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Webmatters : The First Battle of Ypres: Zandvoorde 30th October 1914

Ypres 1914


30th October 1914

During the night of the 29th/30th October 1914 the Germans reorganised themselves replacing the 6 Bavarian Reserve Division in the front line and bringing up their heavy artillery (260 heavy pieces that the British could not match; or the French come to that).

The British still had no idea that a new army under General Max von Fabeck had been ranged against them and although noise of transport had been heard through the night, many commanders thought that, following their own steadfast stand during the 29th, that the Germans were retiring.

Reality was quite different and the German order of the day read :

“The breakthrough will be of decisive importance. We must and will conquer, settle for ever the centuries-long struggle, end the war and strike the decisive blow against our most detested enemy. We will finish the British, Indians, Canadians, Moroccans and other trash, feeble adversaries, who surrender in great numbers if they are attacked with vigour.”

Indian troops were fighting at Hollebeke, but the first Canadians to arrive in France — Princess Patricia’s Canadian Light Infantry — would not reach the Continent until 21st December.

In theory the most detested enemy ought to have been the French against whom Germans had fought many a war and were considered far more dangerous. The British shared royal ties and a military partnership with Germany that stretched back to Marlborough and Wellington — invariably against the French.

Household Cavalry Memorial at Zandvoorde
Household Cavalry Memorial at Zandvoorde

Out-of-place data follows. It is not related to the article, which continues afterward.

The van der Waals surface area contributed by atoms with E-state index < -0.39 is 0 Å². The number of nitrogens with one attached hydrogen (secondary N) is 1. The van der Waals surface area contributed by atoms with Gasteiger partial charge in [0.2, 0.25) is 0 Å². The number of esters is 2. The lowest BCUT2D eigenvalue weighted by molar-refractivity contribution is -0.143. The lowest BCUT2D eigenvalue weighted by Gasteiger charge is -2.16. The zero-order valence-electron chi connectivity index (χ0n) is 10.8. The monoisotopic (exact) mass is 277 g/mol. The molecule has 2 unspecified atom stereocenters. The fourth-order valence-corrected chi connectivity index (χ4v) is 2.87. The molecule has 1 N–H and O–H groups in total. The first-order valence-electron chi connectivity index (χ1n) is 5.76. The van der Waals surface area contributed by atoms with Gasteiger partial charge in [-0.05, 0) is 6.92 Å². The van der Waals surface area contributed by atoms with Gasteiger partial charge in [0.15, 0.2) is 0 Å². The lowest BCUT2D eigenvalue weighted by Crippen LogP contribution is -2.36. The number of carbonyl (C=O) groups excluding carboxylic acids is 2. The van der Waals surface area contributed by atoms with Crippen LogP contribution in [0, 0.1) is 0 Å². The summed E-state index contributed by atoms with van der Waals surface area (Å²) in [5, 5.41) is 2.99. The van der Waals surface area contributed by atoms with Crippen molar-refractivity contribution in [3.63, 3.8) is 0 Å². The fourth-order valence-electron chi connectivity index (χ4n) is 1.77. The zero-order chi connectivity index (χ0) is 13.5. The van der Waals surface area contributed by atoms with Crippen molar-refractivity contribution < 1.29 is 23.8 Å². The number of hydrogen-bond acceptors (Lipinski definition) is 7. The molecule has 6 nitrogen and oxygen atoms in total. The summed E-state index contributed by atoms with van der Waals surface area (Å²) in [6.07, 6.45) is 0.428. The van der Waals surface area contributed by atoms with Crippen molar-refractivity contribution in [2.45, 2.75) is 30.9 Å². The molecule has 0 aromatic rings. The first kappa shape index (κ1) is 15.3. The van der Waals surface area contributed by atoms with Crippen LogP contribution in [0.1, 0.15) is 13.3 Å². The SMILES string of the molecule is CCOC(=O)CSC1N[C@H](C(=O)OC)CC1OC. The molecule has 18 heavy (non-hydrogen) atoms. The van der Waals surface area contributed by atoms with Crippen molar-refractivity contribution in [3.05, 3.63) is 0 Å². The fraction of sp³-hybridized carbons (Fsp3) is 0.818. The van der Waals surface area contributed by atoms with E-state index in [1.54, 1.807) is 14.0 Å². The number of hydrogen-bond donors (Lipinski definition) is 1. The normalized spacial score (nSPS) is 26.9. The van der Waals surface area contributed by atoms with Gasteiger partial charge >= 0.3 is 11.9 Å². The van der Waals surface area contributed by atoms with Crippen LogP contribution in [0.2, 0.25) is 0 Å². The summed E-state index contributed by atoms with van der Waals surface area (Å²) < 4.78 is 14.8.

At 0600 hours on the 30th October the Germans began bombarding the junction between the British and the French near Broodseinde. For the next three hours the 1st Bn KRRC, 2nd Bn South Staffordshire Regiment and the French 135e Régiment d’Infanterie held the line. The German infantry rarely getting even as far as the little barbed wire that was available.

If this had been intended as a diversion to draw reserves away from von Fabeck’s troops facing Geluveld it failed.

At about 0700 hours Fabeck’s heavy artillery opened up on the trenches in front of Zandvoorde. These were held by the 1st and 2nd Life Guards of the 7th Cavalry Brigade. Situated on the forward slopes of the hill the makeshift trenches were soon devastated and although the four hundred or so defenders hung on for an hour they were quickly overwhelmed when the Germans launched their infantry assault with over a Division of men.

Orders for retirement were given but it was too late and a squadron of each Life Guard Regiment as well as the Royal Horse Guards machine guns were cut off and killed or captured.

As the 7th Cavalry Brigade pulled back to a line in front of Klein Zillebeke, the Germans very warily took possession of Zandvoorde. It would remain in German hands until the last months of the war.

Although reinforcements were brought up to steady the new position, nothing could be done to assist the 1st Bn Royal Welch Fusiliers who were the right flank unit of 7th Division. Like the troopers of the Household Cavalry, they were in trenches fully exposed to the bombardment and worse, the only way to retire was over open ground.